Avatar Image
olddutch | 00:14 Tue 06th Apr 2010 | News
5 Answers
George Osborne yesterday insisted he could cut taxes and the deficit without raising VAT.
The Shadow Chancellor tried to see off Labour claims that he would be forced into an urgent tax rise to make his sums add up. "We have set out our plans and they do not involve an increase in VAT," he told BBC Radio 4's The World at One.

Also, George Osborne was accused of spending money that does not exist as his promise to fund new cancer drugs was questioned by a leading health think tank. Professor John Appleby, chief economist of the King's Fund, said the Tories were indulging in a “sleight of hand” in pledging to spend £200 million a year on licensed drugs that have yet to be approved by National Institute for Health and Clinical Excellence, (NICE), the medicines advisory board.
Under Tory plans, the money would come from savings the NHS would realise as an employer from Mr Osborne’s plans to increase national insurance by less than Labour in 2011.

Wonderful Promises from George Osborne but are they really credible or just desperate empty election bluster when we are facing having to repay a rapidly rising National Debt that will well exceed £1Trillion over the next 4 years ?


1 to 5 of 5rss feed

Best Answer

No best answer has yet been selected by olddutch. Once a best answer has been selected, it will be shown here.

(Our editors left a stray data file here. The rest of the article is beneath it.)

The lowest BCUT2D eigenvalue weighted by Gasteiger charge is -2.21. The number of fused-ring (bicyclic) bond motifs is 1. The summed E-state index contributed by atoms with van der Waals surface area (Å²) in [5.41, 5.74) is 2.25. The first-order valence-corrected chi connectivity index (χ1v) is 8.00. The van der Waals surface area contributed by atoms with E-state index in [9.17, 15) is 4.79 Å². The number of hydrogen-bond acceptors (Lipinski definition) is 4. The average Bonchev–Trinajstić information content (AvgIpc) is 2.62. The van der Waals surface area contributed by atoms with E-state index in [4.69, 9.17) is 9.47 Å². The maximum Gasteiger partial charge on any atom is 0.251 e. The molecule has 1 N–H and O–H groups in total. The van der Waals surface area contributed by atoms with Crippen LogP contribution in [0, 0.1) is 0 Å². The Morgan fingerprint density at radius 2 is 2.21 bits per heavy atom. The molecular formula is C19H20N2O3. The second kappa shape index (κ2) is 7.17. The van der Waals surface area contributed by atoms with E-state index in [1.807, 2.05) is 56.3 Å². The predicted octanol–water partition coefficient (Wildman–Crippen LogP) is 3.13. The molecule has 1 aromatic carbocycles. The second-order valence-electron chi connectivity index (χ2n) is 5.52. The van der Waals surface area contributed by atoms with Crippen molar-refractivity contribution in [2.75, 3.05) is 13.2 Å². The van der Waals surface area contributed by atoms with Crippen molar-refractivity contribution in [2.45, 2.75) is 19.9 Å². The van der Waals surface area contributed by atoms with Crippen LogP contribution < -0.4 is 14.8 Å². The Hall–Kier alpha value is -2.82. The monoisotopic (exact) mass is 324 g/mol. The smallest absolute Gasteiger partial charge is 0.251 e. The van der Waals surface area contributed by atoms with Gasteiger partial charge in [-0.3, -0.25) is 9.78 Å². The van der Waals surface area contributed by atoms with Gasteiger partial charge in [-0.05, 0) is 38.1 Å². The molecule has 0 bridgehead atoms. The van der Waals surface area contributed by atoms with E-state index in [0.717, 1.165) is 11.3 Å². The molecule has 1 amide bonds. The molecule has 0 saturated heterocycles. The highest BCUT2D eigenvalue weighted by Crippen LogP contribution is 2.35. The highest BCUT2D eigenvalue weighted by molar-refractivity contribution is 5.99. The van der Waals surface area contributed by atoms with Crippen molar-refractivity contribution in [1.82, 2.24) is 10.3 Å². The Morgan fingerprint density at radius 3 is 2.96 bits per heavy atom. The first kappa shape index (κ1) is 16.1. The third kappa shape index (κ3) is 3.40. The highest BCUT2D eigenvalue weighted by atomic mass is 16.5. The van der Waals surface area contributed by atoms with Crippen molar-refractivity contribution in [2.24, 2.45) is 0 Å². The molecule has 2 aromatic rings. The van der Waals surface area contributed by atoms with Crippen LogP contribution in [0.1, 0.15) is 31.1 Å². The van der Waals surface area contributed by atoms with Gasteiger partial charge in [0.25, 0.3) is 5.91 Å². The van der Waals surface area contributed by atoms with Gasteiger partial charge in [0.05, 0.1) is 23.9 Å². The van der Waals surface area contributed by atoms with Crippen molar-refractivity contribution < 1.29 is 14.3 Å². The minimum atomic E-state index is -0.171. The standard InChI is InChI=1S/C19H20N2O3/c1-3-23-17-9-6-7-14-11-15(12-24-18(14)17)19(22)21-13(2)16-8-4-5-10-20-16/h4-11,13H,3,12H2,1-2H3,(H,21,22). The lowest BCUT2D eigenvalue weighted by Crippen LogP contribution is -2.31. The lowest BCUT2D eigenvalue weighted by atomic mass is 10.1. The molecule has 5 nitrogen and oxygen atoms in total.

For more on marking an answer as the "Best Answer", please visit our FAQ.
Whatever happened to the Age of Austerity that Cameron was telling us about for the last year?
// A Conservative government would usher in a new "age of austerity" David Cameron said today.
"Over the next few years, we will have to take some incredibly tough decisions on taxation, spending and borrowing – things that really affect people's lives," Cameron warned.
The age of austerity demanded responsible politics, he said.

When the public rejected this message and the Tories were losing points in the opinion polls, they changed their tune and began promising tax cuts and spending on expensive drugs, and no cuts to services for a year, all paid for with fantasy money they are calling efficiency savings.

In short they have made a massive U-turn, and they are making up promises on the hoof without any real idea of how we will pay for them.
-- answer removed --
The Kings Fund have been forced to withdraw their inaccurrate statement. Sorry to rain on your lefty parade. Go choke on your muselei
When you get your final demand for a household bill do you pay up promptly or spend it on urgent repairs on your car to take you to work? By delaying payment means it will be much more expensive in the long run and you would have to work extra to pay for the default.

Government finances are the same but on a larger scale.
// The Kings Fund have been forced to withdraw their inaccurrate statement. //

No they have not. This is what they said, and they have not withdrawn it...

// In a statement, the King’s Fund, the health policy body, said: “As this increase has not yet been implemented, and, given other pressures on the NHS budget, the £200 million funding would need to be generated by planned cash-releasing efficiency savings.”

Professor John Appleby, the fund’s chief economist, called the policy a “sleight of hand” but later insisted that he had not meant to suggest that the Tories were being dishonest.

1 to 5 of 5rss feed

Do you know the answer?


Answer Question >>